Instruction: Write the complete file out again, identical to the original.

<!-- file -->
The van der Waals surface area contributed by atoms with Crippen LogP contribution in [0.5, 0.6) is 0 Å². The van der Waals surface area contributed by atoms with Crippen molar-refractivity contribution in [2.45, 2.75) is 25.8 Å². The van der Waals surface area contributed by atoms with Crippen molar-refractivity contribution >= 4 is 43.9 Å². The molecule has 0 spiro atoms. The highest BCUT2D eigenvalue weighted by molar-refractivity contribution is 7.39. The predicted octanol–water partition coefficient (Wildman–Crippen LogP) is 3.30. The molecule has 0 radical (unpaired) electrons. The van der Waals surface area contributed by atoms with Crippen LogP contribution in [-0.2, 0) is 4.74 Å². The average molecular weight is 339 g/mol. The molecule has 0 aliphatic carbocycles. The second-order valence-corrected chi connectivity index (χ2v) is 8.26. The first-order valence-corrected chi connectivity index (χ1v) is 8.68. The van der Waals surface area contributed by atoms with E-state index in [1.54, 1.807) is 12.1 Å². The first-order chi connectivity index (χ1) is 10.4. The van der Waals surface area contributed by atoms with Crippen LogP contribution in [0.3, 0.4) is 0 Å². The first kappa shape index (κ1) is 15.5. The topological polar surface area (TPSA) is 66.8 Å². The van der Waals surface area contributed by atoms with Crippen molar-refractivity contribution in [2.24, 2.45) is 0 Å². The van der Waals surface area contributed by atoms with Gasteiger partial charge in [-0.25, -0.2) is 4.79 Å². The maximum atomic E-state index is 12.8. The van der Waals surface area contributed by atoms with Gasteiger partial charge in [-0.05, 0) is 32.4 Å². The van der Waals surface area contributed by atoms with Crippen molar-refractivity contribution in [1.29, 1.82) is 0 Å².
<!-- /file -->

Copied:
The van der Waals surface area contributed by atoms with Crippen LogP contribution in [0.5, 0.6) is 0 Å². The van der Waals surface area contributed by atoms with Crippen molar-refractivity contribution in [2.45, 2.75) is 25.8 Å². The van der Waals surface area contributed by atoms with Crippen molar-refractivity contribution >= 4 is 43.9 Å². The molecule has 0 spiro atoms. The highest BCUT2D eigenvalue weighted by molar-refractivity contribution is 7.39. The predicted octanol–water partition coefficient (Wildman–Crippen LogP) is 3.30. The molecule has 0 radical (unpaired) electrons. The van der Waals surface area contributed by atoms with Crippen LogP contribution in [-0.2, 0) is 4.74 Å². The average molecular weight is 339 g/mol. The molecule has 0 aliphatic carbocycles. The second-order valence-corrected chi connectivity index (χ2v) is 8.26. The first-order valence-corrected chi connectivity index (χ1v) is 8.68. The van der Waals surface area contributed by atoms with E-state index in [1.54, 1.807) is 12.1 Å². The first-order chi connectivity index (χ1) is 10.4. The van der Waals surface area contributed by atoms with Crippen LogP contribution in [0.3, 0.4) is 0 Å². The first kappa shape index (κ1) is 15.5. The topological polar surface area (TPSA) is 66.8 Å². The van der Waals surface area contributed by atoms with Crippen molar-refractivity contribution in [2.24, 2.45) is 0 Å². The van der Waals surface area contributed by atoms with Gasteiger partial charge in [-0.25, -0.2) is 4.79 Å². The maximum atomic E-state index is 12.8. The van der Waals surface area contributed by atoms with Gasteiger partial charge in [-0.05, 0) is 32.4 Å². The van der Waals surface area contributed by atoms with Crippen molar-refractivity contribution in [1.29, 1.82) is 0 Å².